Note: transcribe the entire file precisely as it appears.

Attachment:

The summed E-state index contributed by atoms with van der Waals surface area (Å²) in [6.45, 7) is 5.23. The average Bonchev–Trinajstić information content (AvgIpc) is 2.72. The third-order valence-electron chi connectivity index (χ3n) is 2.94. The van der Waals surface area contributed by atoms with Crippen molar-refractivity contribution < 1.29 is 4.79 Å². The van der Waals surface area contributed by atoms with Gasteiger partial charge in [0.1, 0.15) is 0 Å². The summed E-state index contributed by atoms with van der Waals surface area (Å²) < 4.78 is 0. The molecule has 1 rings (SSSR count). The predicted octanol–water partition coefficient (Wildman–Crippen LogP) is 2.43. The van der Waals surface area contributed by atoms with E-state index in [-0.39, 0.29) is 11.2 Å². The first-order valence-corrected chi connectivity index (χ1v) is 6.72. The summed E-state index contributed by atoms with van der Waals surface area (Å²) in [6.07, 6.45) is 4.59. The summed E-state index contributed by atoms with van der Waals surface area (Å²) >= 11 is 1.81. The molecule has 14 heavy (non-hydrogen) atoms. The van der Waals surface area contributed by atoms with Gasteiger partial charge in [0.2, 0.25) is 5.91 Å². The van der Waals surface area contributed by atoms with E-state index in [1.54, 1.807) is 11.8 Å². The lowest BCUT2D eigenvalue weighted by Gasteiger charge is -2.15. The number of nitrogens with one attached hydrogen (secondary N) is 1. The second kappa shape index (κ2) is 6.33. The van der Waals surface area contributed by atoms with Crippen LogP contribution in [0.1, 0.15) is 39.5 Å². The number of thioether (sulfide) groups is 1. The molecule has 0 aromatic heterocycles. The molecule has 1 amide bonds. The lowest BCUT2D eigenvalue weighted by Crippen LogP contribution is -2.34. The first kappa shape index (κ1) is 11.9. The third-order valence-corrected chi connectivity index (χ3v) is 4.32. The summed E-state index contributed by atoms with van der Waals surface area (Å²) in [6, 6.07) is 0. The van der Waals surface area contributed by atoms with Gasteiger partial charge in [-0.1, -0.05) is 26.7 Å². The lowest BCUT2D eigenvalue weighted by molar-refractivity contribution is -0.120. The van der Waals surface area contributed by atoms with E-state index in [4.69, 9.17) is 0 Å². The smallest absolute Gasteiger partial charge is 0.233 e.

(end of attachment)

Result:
The summed E-state index contributed by atoms with van der Waals surface area (Å²) in [6.45, 7) is 5.23. The average Bonchev–Trinajstić information content (AvgIpc) is 2.72. The third-order valence-electron chi connectivity index (χ3n) is 2.94. The van der Waals surface area contributed by atoms with Crippen molar-refractivity contribution < 1.29 is 4.79 Å². The van der Waals surface area contributed by atoms with Gasteiger partial charge in [0.1, 0.15) is 0 Å². The summed E-state index contributed by atoms with van der Waals surface area (Å²) < 4.78 is 0. The molecule has 1 rings (SSSR count). The predicted octanol–water partition coefficient (Wildman–Crippen LogP) is 2.43. The van der Waals surface area contributed by atoms with E-state index in [-0.39, 0.29) is 11.2 Å². The first-order valence-corrected chi connectivity index (χ1v) is 6.72. The summed E-state index contributed by atoms with van der Waals surface area (Å²) in [6.07, 6.45) is 4.59. The summed E-state index contributed by atoms with van der Waals surface area (Å²) >= 11 is 1.81. The molecule has 14 heavy (non-hydrogen) atoms. The van der Waals surface area contributed by atoms with Gasteiger partial charge in [0.2, 0.25) is 5.91 Å². The van der Waals surface area contributed by atoms with E-state index in [1.54, 1.807) is 11.8 Å². The lowest BCUT2D eigenvalue weighted by Gasteiger charge is -2.15. The number of nitrogens with one attached hydrogen (secondary N) is 1. The second kappa shape index (κ2) is 6.33. The van der Waals surface area contributed by atoms with Crippen LogP contribution in [0.1, 0.15) is 39.5 Å². The number of thioether (sulfide) groups is 1. The molecule has 0 aromatic heterocycles. The molecule has 1 amide bonds. The lowest BCUT2D eigenvalue weighted by Crippen LogP contribution is -2.34. The first kappa shape index (κ1) is 11.9. The third-order valence-corrected chi connectivity index (χ3v) is 4.32. The summed E-state index contributed by atoms with van der Waals surface area (Å²) in [6, 6.07) is 0. The van der Waals surface area contributed by atoms with Gasteiger partial charge in [-0.1, -0.05) is 26.7 Å². The lowest BCUT2D eigenvalue weighted by molar-refractivity contribution is -0.120. The van der Waals surface area contributed by atoms with E-state index in [4.69, 9.17) is 0 Å². The smallest absolute Gasteiger partial charge is 0.233 e.